Milly Hutchinson interviews London Theatre Award nominee and Winner of Best Performer in Theatre, James Hyland, as he celebrates the Bicentenary of Charles Dickens’ birth with his acclaimed stage adaptation, ‘Fagin’s Last Hour‘ at the Michael Croft Theatre on 19 May.
He talks about Charles Dickens, receiving his Commendation from Her Majesty The Queen, his time at Alleyn’s School, his current London Theatre Award nomination, his ground-breaking productions, and working with Grime artist, Tinie Tempah.
Best Performer in Theatre Award
The last few years have been something of a whirlwind. Last December, I completed the third consecutive tour of my critically acclaimed one-man show ‘A Christmas Carol – As told by Jacob Marley (deceased)‘. The reaction to it has been astounding, culminating with last year’s record-breaking performance at The Stephen Joseph Theatre and winning the award for ‘Best Performer in Theatre’. It is currently in competition with ‘Matilda The Musical‘ (winner of 7 Olivier Awards) for ‘The London Theatre Award‘. This is a great honour for me as the award recognises an artist or performer who has made an outstanding contribution to their art form. The London Theatre Award will be announced on Wednesday 20th June and you can see details of the nominations here http://londonfestivalfringe.com/general/2012nominations/awards/theatre/?award=theatre.
A Commendation from Her Majesty The Queen
Last month, I was delighted to receive a Commendation from Her Majesty The Queen for my Dickensian adaptations: ‘Hard Times’, ‘A Christmas Carol – As told by Jacob Marley (deceased)’, and ‘Fagin’s Last Hour’. The Commendation was received by way of an invitation to Buckingham Palace to mark the Bicentenary of the birth of Charles Dickens. I had the privilege to meet The Queen, The Duke of Edinburgh, The Duke of Gloucester, Princess Alexandra The Honourable Lady Ogilvy, and The Duke of Kent who took great interest in ‘Fagin’s Last Hour’ which we discussed for a greater part of the evening. To be recognised for my work by The Queen has been a highlight of my career and to spend time in her company alongside her family at Buckingham Palace was a very great honour.
The Bicentenary of Charles Dickens
Touring the world with ‘Fagin’s Last Hour’ during the Bicentenary of Charles Dickens is also exceptionally meaningful to me. I have always adored Dickens’ works, having read many of his novels repeatedly over the years.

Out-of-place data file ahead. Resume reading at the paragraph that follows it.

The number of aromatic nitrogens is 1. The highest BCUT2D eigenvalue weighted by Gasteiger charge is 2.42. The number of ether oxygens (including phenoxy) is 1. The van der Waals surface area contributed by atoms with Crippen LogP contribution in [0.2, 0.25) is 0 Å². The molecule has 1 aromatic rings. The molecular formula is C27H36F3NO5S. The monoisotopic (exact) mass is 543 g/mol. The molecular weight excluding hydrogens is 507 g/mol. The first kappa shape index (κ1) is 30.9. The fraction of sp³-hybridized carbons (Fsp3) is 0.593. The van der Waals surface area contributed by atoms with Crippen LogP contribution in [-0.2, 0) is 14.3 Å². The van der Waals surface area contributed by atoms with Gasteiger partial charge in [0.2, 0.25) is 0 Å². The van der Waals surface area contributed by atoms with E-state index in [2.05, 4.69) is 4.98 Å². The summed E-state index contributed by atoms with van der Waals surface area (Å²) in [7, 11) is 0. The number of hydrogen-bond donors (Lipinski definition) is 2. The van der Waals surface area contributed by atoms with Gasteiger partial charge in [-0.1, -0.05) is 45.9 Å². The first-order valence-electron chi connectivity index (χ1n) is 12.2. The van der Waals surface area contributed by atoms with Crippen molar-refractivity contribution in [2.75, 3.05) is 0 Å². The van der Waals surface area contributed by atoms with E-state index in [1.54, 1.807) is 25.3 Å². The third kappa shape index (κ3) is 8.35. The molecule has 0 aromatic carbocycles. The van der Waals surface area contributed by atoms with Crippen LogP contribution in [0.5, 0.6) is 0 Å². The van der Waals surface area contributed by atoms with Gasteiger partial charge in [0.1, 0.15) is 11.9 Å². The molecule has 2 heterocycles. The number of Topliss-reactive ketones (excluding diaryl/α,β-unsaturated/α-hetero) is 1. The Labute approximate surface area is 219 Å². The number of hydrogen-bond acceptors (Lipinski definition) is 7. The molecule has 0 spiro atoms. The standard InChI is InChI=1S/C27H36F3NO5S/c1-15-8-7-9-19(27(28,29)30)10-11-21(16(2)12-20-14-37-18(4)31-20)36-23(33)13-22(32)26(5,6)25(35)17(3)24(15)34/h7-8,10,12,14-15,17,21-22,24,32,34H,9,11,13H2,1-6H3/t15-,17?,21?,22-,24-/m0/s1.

He is, in my opinion, our greatest author and to celebrate him in this way is not only fulfilling to me as an actor and a writer but is also a way of connecting with the spirit of the man, being as he was a remarkable storyteller as both a novelist as well as as an actor of one-man shows , the most famous of which were his performances of ‘A Christmas Carol’ and ‘Sikes and Nancy’ from ‘Oliver Twist’. Based on the latter novel and inspired by its most unnerving chapter, ‘Fagin’s Last Night Alive’, I have chosen to tell the story of ‘Oliver Twist’ through the words of literature’s most controversial villain, Fagin the Miser, one hour prior to his execution, condemned to death by the societal laws that created him; in order to lend poignancy to its uncompromising truth, that the order of the civilized, and the principles therein diffused, must be held accountable for the devils it seeks to purge.
Confined to workhouses, starved, and mistreated, the poor had no way of redeeming themselves from misery and death except by running away or turning criminal. Should then the judgment of Fagin be confined to his crimes or should the blame be shouldered upon the injustices of the Poor Law? As a dedicated socialist, the treatment of the poor held tremendous concern for Dickens, and his stories resonate with issues that have continued to hold great significance even in today’s climate.
The subject of capital punishment is no less relevant. Sister Helen Prejean, a long-time campaigner against the death penalty, can recite every argument against its usage: It’s immoral; it’s reserved for the poor; it’s racially selective; it’s a political decoy. “Basically, it’s an act of despair,” she says. “It’s society saying we don’t know what to do with some people – and when you don’t know what to do with some people, it’s okay to kill them.”
Aside from Charles Dickens, I have also been working with Brit award-winning Grime artist, Tinie Tempah, on his short film/music video, ‘Disappoint You’, in which I play the lead role of a nasty cop and also serve as writer of the dialogue. The video has recently won ‘Best Urban Video’ at the UK Music Video Awards and has also been nominated for ‘Best Music Video’ at The London Independent Film Festival. Described by the press as “one of the best short films, not to mention best music videos, ever made”, the film has been hailed by industry executives as the must-see video of 2012.
You can watch ‘Disappoint You’ here:
Alleyn’s and The Michael Croft Theatre
My teachers at Alleyn’s were a great inspiration to me and offered terrific support throughout my seven years in attendance. In particular, my Theatre Studies teacher, Eileen Chivers, and my English teacher, Paul Kingman, will always be remembered with thanks and respect, as well as the Head Master, Derek Fenner, and Michael Croft himself of whose National Youth Theatre I was a proud member. I very much look forward to coming back to Alleyn’s and performing ‘Fagin’s Last Hour’ at The Michael Croft Theatre on 19th May. In many ways it will be like returning home again.
You can find out more about Fagin’s Last Hour here http://faginslasthour.moonfruit.com/.
Fagin’s Last Hour comes to the Michael Croft Theatre in Dulwich on Saturday 19 May at 7.30pm. Tickets are £14 (£8 concessions) and you can book tickets at www.michaelcrofttheatre.org.uk.